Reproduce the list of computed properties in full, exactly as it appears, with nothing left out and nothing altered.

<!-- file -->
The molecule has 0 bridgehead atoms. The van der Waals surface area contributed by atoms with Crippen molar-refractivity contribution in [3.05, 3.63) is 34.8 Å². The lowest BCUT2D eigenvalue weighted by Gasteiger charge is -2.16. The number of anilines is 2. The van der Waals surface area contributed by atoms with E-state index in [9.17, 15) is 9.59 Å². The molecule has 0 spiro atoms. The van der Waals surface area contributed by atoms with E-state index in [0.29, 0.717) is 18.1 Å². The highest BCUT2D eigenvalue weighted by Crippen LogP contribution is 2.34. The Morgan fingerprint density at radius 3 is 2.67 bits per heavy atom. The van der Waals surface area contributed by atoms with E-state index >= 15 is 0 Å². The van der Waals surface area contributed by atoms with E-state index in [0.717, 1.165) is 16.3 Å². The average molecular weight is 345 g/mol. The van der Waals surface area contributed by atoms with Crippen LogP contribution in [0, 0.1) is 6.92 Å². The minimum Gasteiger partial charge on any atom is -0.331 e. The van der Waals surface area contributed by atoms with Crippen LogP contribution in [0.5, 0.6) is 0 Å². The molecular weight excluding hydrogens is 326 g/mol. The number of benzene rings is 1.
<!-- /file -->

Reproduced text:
The molecule has 0 bridgehead atoms. The van der Waals surface area contributed by atoms with Crippen molar-refractivity contribution in [3.05, 3.63) is 34.8 Å². The lowest BCUT2D eigenvalue weighted by Gasteiger charge is -2.16. The number of anilines is 2. The van der Waals surface area contributed by atoms with E-state index in [9.17, 15) is 9.59 Å². The molecule has 0 spiro atoms. The van der Waals surface area contributed by atoms with E-state index in [0.29, 0.717) is 18.1 Å². The highest BCUT2D eigenvalue weighted by Crippen LogP contribution is 2.34. The Morgan fingerprint density at radius 3 is 2.67 bits per heavy atom. The van der Waals surface area contributed by atoms with E-state index >= 15 is 0 Å². The van der Waals surface area contributed by atoms with E-state index in [0.717, 1.165) is 16.3 Å². The average molecular weight is 345 g/mol. The van der Waals surface area contributed by atoms with Crippen LogP contribution in [0, 0.1) is 6.92 Å². The minimum Gasteiger partial charge on any atom is -0.331 e. The van der Waals surface area contributed by atoms with Crippen LogP contribution in [0.5, 0.6) is 0 Å². The molecular weight excluding hydrogens is 326 g/mol. The number of benzene rings is 1.